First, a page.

Fourth, to ensure clear messaging and staying on message, advocates for a TDMeme have to develop defining memes that tell positive stories about attempts to employ the TD approach (see Du Plessis, Sehume, & Martin, 2013; McGregor & Volckmann, 2011). Fifth, and most importantly, they have to find and propagate symbiotic memes that can assist in spreading the TDMeme, which some say is too weak yet to spread on its own. Transdisciplinarity is a relatively new, nascent approach to knowledge creation, competing with longstanding multi- and interdisciplinarity (Du Plessis et al., 2013). Transdisciplinarity is “a rather elusive concept” that continues to evolve (Jahn, Bergman, & Keil, 2012, p.1). Possible symbiotic memes, which are sympathetic to the TDMeme, are complexity thinking, integral thinking, spiral dynamics, and generative thinking.
The idea of a transdisciplinary meme is very new. A 2014 Google Search using the term generated zero results. This lacuna is important because memes are attracted to or repelled by minds at different levels of readiness for the cultural idea (Lucas, 2012). It is hard for people to be ready for a TDMeme if they are not aware of it, or, if aware, are not comfortable with it or do not accept its basic tenets. In the case of a TDMeme, people are being asked to set aside their comfort level with Newtonian and Cartesian thinking, normal science, and positivistic, empirical ways of knowing. In their place, they are being asked to embrace an approach couched in quantum physics, chaos theory and living systems theory. McGregor and Volckmann (2011) illustrated that when people do embrace the TDMeme, they are hooked, despite the challenges inherent in adopting such a radical change in scholarship and knowledge generation through problem solving (as is the case with the Nicolescuian TDMeme), rather than for problem solving.
Inspired by stories of success (the defining memes), advocates for a TDMeme can persevere in their attempts to infect people with the transdisciplinary imperative. Once infected, people are more inclined to purposefully place the TDMeme in their mind-space and use it to approach wicked problems. Memes go through the processes of variation, mutation, competition, and inheritance, each of which influences its generative potential. They spread through the behavior that they generate in their hosts (Kelly, 1994). Not surprisingly, once TDMemes come into existence, once they become a part of the cultural DNA, they can self-replicate, mutate and respond to people’s acceptance or resistance to their existence. They can morph into something that deeply resonates with the global cultural psyche, especially those engaged with wicked problems on behalf of humankind. Twentieth-century cultural DNA can be rewritten using transdisciplinarity.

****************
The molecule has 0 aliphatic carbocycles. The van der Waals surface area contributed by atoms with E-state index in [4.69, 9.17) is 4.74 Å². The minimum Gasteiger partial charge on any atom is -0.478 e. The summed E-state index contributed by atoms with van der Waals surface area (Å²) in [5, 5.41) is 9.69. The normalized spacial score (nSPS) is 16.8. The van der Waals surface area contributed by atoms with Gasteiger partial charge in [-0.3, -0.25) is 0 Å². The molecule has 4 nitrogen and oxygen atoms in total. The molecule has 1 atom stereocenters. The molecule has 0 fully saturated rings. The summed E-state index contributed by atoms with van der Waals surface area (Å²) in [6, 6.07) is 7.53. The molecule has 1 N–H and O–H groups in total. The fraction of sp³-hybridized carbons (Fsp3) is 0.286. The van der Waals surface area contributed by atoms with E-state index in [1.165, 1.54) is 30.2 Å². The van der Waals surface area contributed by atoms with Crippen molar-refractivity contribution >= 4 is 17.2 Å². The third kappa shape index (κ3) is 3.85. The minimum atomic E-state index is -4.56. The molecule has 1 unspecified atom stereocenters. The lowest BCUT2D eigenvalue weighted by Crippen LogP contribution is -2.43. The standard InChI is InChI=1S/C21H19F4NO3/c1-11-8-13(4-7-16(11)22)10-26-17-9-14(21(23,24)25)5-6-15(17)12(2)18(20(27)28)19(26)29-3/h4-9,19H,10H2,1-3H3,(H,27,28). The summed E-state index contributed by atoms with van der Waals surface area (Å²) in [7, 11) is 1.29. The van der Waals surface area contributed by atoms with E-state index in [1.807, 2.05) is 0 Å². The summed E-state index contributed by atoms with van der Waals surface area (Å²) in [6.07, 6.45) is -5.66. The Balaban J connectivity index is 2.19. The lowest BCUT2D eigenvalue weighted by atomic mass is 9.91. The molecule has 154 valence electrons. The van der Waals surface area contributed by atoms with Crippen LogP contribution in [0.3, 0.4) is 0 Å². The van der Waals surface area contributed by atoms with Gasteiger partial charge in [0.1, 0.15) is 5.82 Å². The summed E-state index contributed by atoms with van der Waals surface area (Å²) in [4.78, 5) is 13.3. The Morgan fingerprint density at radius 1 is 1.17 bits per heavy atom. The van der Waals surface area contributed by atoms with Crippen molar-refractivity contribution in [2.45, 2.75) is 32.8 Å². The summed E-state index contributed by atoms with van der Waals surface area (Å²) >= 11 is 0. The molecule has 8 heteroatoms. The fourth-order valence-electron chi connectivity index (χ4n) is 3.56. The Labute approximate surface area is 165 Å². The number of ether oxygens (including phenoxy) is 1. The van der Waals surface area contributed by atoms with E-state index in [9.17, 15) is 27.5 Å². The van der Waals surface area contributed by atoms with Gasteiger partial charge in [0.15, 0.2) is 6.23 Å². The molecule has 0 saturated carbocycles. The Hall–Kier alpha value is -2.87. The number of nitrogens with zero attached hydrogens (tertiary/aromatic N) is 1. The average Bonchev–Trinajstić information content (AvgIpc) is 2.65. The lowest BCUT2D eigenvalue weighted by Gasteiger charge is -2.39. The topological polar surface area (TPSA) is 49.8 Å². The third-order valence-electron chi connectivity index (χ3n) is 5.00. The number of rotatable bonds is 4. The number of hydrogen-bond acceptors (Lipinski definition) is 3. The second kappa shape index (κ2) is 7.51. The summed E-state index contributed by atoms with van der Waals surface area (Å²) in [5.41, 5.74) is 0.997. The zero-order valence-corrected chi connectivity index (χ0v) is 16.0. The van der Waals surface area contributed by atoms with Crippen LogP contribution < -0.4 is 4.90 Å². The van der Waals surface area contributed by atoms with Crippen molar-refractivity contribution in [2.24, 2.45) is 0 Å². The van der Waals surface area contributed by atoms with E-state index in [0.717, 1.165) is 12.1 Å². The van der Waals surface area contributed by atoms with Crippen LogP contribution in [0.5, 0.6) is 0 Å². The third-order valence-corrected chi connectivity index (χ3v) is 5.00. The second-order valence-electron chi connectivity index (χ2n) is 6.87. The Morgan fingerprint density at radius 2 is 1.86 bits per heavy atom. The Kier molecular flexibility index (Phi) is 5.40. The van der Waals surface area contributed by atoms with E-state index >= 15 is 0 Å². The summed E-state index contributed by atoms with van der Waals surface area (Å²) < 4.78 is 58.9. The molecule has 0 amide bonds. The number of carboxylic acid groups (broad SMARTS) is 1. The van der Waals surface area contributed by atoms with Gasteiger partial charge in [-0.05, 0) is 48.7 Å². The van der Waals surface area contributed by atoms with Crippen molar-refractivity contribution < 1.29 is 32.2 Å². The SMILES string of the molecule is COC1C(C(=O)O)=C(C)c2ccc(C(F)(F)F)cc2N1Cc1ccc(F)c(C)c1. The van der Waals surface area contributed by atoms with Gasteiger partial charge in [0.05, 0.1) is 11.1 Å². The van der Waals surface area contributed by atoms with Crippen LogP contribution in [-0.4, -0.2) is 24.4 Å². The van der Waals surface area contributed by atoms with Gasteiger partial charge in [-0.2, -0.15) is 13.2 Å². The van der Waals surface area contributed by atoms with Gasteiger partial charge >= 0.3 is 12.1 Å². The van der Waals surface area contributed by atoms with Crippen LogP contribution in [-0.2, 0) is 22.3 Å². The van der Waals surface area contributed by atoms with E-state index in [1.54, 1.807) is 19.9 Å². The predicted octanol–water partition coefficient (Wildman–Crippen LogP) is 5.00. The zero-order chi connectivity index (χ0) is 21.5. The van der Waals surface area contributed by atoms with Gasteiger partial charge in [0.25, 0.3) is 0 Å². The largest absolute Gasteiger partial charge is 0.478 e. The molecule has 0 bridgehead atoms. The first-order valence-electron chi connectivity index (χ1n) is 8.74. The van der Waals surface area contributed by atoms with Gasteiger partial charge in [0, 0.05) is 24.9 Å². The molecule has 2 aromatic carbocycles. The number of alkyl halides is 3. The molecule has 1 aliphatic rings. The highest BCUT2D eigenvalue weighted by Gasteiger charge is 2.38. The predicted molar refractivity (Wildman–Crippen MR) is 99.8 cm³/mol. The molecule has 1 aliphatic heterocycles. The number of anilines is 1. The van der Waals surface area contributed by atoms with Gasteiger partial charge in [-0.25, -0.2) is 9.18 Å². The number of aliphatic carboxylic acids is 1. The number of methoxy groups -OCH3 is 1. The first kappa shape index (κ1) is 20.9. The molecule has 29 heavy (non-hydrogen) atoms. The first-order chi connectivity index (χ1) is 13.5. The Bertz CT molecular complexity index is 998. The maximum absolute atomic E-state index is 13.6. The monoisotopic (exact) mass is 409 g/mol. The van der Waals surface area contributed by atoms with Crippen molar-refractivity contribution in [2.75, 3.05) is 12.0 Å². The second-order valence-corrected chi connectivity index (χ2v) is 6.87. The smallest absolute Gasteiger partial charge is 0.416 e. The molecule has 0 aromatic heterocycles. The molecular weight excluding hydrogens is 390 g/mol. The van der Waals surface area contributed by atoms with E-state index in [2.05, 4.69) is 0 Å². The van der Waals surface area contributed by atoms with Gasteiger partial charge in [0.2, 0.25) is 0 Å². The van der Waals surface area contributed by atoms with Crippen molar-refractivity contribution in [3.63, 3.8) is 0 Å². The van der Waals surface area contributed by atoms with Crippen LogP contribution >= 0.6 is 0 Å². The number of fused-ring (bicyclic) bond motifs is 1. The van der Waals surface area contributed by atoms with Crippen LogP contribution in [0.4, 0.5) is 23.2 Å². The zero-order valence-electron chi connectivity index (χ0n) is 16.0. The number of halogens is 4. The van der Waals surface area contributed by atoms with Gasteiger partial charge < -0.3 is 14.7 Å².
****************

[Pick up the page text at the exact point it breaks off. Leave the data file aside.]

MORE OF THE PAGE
Batie, S. S. (2008). Wicked problems and applied economics. American Journal of Agricultural Economics, 90(5), 1176-1191.
Beck, D., & Cowan, C. (1995). Spiral Dynamics®. Cambridge, MA: Blackwell.
Brewer, J. (2014, January 24). Why is global warming such a conversation killer?!! [Web log post]. Retrieved from http://www.climatememe.org/2014/01/24/why-global-warming-a-conversation-killer/
Conklin, J. (2006). Dialogue mapping. West Sussex, England: John Wiley and Sons.
Dawkins, R. (1976). The selfish gene. Oxford: Oxford University Press.
de Freitas, L., Morin, E., & Nicolescu, B. (1994). Charter of transdisciplinarity. In G. Tanzella-Nitti (Ed.), Interdisciplinary Encyclopedia of Religion and Science. Rome, Italy: Pontifical University of the Holy Cross. Retrieved from http://www.inters.org/Freitas-Morin-Nicolescu-Transdisciplinarity
Du Plessis, H., Sehume, J., & Martin, L. (2013). The concept and application of transdisciplinarity in intellectual discourse and research. Johannesburg, South Africa: Real African Publishers.